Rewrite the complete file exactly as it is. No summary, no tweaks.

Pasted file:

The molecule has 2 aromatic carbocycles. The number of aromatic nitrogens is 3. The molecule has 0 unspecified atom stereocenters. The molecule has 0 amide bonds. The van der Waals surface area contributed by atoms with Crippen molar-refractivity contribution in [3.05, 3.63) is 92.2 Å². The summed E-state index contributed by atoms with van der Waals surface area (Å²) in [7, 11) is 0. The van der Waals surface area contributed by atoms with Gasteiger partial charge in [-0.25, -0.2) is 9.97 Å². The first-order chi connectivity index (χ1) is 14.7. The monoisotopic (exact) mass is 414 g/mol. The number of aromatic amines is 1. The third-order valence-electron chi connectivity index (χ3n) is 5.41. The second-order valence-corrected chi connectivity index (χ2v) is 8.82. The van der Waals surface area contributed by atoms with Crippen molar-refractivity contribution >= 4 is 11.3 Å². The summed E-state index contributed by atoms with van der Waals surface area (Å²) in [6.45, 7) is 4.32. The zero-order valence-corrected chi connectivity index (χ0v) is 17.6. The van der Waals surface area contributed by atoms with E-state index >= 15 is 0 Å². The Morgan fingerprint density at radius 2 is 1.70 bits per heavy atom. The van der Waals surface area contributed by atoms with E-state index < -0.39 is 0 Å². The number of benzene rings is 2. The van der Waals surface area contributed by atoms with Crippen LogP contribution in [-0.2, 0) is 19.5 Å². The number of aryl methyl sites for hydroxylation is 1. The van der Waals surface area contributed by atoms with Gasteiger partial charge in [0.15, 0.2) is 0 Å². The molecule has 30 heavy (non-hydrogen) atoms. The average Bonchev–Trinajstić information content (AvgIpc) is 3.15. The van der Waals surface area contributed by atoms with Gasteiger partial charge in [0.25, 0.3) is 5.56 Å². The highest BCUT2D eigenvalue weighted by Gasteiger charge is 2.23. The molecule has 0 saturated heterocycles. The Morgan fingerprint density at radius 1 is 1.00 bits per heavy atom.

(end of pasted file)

The molecule has 2 aromatic carbocycles. The number of aromatic nitrogens is 3. The molecule has 0 unspecified atom stereocenters. The molecule has 0 amide bonds. The van der Waals surface area contributed by atoms with Crippen molar-refractivity contribution in [3.05, 3.63) is 92.2 Å². The summed E-state index contributed by atoms with van der Waals surface area (Å²) in [7, 11) is 0. The van der Waals surface area contributed by atoms with Gasteiger partial charge in [-0.25, -0.2) is 9.97 Å². The first-order chi connectivity index (χ1) is 14.7. The monoisotopic (exact) mass is 414 g/mol. The number of aromatic amines is 1. The third-order valence-electron chi connectivity index (χ3n) is 5.41. The second-order valence-corrected chi connectivity index (χ2v) is 8.82. The van der Waals surface area contributed by atoms with Crippen molar-refractivity contribution >= 4 is 11.3 Å². The summed E-state index contributed by atoms with van der Waals surface area (Å²) in [6.45, 7) is 4.32. The zero-order valence-corrected chi connectivity index (χ0v) is 17.6. The van der Waals surface area contributed by atoms with E-state index >= 15 is 0 Å². The Morgan fingerprint density at radius 2 is 1.70 bits per heavy atom. The van der Waals surface area contributed by atoms with E-state index < -0.39 is 0 Å². The number of benzene rings is 2. The van der Waals surface area contributed by atoms with Crippen LogP contribution in [-0.2, 0) is 19.5 Å². The number of aryl methyl sites for hydroxylation is 1. The van der Waals surface area contributed by atoms with Gasteiger partial charge in [0.15, 0.2) is 0 Å². The molecule has 30 heavy (non-hydrogen) atoms. The average Bonchev–Trinajstić information content (AvgIpc) is 3.15. The van der Waals surface area contributed by atoms with Gasteiger partial charge in [0.25, 0.3) is 5.56 Å². The highest BCUT2D eigenvalue weighted by Gasteiger charge is 2.23. The molecule has 0 saturated heterocycles. The Morgan fingerprint density at radius 1 is 1.00 bits per heavy atom.